University to host Community Food Expo Oct. 1

Thirteen area vendors will bring the feel of a farmer's market to campus Oct. 1 when Shippensburg University hosts its first Community Food Expo from 3:30 to 6:30 p.m.

Dr. Chad Kimmel, associate professor of sociology and organizer of the event, called it "a celebration of local food and local issues. I wanted to bring together local farmers who are producing some of the healthiest and best tasting food around."

foodexpoThe free expo will take place in the street hockey pavilion located at the rear of campus across from the H. Ric Luhrs Performing Arts Center.

Kimmel said the event is to celebrate environmentally friendly (also called sustainable) agricultural practices that include everything from composting, crop rotation and no-plow planting to abstaining from the use of pesticides, herbicides and hormones.

Farmers/vendors will sell and offer samples of products including milk, yogurt, cheeses, breads, vegetables, fruits, honey, beef, pork, veal, chicken and more. Goose Bros. Ice Cream will offer free samples and the Boro Boogie Pickers of Waynesboro will serve up its blend of bluegrass, country and folk music at the site throughout the day.

Kimmel said the idea for the event came from a book he read about "civic agriculture," what he describes as a way of reconnecting people in the community to the sources of their food. He spent an hour or so talking to the author of the book and the idea for the expo was born.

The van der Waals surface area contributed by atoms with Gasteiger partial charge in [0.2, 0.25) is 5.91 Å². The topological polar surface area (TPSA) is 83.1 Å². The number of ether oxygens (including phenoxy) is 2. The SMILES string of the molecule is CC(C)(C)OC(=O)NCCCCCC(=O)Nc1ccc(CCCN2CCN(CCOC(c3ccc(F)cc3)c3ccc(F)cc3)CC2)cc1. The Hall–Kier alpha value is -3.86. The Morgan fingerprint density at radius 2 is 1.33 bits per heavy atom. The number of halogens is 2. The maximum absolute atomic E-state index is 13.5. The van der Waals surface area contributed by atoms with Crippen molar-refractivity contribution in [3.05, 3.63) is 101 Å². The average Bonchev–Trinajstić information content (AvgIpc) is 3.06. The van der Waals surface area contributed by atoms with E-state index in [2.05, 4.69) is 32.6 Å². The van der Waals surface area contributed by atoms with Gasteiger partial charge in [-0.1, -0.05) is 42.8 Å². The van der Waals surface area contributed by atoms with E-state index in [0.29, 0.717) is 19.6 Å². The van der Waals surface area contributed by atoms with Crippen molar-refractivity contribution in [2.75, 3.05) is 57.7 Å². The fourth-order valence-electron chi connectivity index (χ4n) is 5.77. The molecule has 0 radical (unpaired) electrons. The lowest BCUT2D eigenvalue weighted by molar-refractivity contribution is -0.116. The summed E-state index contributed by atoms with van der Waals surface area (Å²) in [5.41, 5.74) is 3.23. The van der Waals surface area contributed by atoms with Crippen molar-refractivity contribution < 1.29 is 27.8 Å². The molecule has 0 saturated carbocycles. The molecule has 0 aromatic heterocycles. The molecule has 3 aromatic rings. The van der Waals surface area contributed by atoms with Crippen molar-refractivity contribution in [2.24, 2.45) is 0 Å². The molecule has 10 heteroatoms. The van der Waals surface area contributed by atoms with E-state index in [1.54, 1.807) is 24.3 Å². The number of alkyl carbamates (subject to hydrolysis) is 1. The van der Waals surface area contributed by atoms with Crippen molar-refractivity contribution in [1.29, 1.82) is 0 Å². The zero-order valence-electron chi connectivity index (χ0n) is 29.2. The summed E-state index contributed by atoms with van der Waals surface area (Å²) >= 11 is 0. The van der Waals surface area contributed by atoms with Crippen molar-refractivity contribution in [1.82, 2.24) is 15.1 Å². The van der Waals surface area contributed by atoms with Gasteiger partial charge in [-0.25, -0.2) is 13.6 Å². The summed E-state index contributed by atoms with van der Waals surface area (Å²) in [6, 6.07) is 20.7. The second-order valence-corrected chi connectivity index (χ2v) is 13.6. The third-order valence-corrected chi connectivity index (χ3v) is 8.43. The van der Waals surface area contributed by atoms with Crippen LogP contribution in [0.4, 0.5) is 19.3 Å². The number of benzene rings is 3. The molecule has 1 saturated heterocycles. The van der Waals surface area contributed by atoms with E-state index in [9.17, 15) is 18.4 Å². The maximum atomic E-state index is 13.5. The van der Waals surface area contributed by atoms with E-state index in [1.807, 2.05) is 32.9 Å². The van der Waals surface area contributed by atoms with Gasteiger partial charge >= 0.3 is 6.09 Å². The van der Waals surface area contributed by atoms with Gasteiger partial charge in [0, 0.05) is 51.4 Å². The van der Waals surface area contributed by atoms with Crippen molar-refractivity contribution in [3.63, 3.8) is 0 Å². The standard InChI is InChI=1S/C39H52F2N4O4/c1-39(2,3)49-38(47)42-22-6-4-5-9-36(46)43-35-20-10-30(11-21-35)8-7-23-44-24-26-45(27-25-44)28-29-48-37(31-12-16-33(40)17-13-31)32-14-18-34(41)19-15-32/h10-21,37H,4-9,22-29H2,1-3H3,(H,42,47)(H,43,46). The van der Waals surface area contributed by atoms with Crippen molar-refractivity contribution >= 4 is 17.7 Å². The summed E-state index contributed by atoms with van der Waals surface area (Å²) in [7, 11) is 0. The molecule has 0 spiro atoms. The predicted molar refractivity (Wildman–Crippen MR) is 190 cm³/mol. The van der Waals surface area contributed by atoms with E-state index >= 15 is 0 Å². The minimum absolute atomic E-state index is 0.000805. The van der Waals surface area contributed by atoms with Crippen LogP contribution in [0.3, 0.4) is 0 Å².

Sandra Kay Miller, of Painted Hand Farm in Newburg, one of the vendors who will be represented at the event, likes the idea. "I'm hoping by exposing students and faculty to the bounty of locally and regionally produced foods, it will really get them thinking" about where their food comes from, she said. Miller's farm features humanely raised veal and naturally browsing goats. She said Pennsylvania leads the nation in sustainability practices, with Vermont being one of the few states with a comparable movement.

Kimmel said the expo will have an informational aspect as well. He said 15 to 20 groups will provide educational displays on issues ranging from local food systems and local economies to volunteer organizations such as the Shippensburg Area Time Bank, a local "bank" whose currency is favors rather than money.

Those attending the event may park in the commuter lots surrounding the pavilion; university police will not ticket vehicles during event hours. Attendees are asked not to park on the grass.

Event funding came from a General Education Grant from the Provost's Office. Attendees will receive food expo buttons while supplies last.

For more information, visit the expos website by clicking here.